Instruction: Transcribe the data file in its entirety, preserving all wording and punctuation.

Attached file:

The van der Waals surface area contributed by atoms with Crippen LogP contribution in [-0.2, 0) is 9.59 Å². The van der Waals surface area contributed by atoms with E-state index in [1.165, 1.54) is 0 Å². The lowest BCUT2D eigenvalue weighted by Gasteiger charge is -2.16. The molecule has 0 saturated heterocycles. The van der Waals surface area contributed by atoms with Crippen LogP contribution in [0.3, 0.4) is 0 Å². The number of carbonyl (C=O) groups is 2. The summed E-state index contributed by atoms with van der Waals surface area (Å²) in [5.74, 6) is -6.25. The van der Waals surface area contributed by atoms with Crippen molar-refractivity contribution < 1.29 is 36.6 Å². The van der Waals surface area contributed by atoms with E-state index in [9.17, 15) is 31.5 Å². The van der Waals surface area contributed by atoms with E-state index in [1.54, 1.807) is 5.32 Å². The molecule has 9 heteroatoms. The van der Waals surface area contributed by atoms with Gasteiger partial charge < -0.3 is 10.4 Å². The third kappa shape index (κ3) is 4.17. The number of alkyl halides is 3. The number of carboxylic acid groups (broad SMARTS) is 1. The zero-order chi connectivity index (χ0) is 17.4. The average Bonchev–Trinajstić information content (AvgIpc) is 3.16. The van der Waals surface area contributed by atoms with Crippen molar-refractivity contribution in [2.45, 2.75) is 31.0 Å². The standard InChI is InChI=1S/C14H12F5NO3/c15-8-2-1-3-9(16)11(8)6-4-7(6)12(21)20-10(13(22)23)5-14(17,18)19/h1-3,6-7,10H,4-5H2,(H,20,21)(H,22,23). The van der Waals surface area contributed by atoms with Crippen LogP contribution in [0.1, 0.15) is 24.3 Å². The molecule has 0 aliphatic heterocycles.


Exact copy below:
The van der Waals surface area contributed by atoms with Crippen LogP contribution in [-0.2, 0) is 9.59 Å². The van der Waals surface area contributed by atoms with E-state index in [1.165, 1.54) is 0 Å². The lowest BCUT2D eigenvalue weighted by Gasteiger charge is -2.16. The molecule has 0 saturated heterocycles. The van der Waals surface area contributed by atoms with Crippen LogP contribution in [0.3, 0.4) is 0 Å². The number of carbonyl (C=O) groups is 2. The summed E-state index contributed by atoms with van der Waals surface area (Å²) in [5.74, 6) is -6.25. The van der Waals surface area contributed by atoms with Crippen molar-refractivity contribution < 1.29 is 36.6 Å². The van der Waals surface area contributed by atoms with E-state index in [9.17, 15) is 31.5 Å². The van der Waals surface area contributed by atoms with E-state index in [1.54, 1.807) is 5.32 Å². The molecule has 9 heteroatoms. The van der Waals surface area contributed by atoms with Gasteiger partial charge < -0.3 is 10.4 Å². The third kappa shape index (κ3) is 4.17. The number of alkyl halides is 3. The number of carboxylic acid groups (broad SMARTS) is 1. The zero-order chi connectivity index (χ0) is 17.4. The average Bonchev–Trinajstić information content (AvgIpc) is 3.16. The van der Waals surface area contributed by atoms with Crippen molar-refractivity contribution in [2.45, 2.75) is 31.0 Å². The standard InChI is InChI=1S/C14H12F5NO3/c15-8-2-1-3-9(16)11(8)6-4-7(6)12(21)20-10(13(22)23)5-14(17,18)19/h1-3,6-7,10H,4-5H2,(H,20,21)(H,22,23). The van der Waals surface area contributed by atoms with Crippen LogP contribution in [0.1, 0.15) is 24.3 Å². The molecule has 0 aliphatic heterocycles.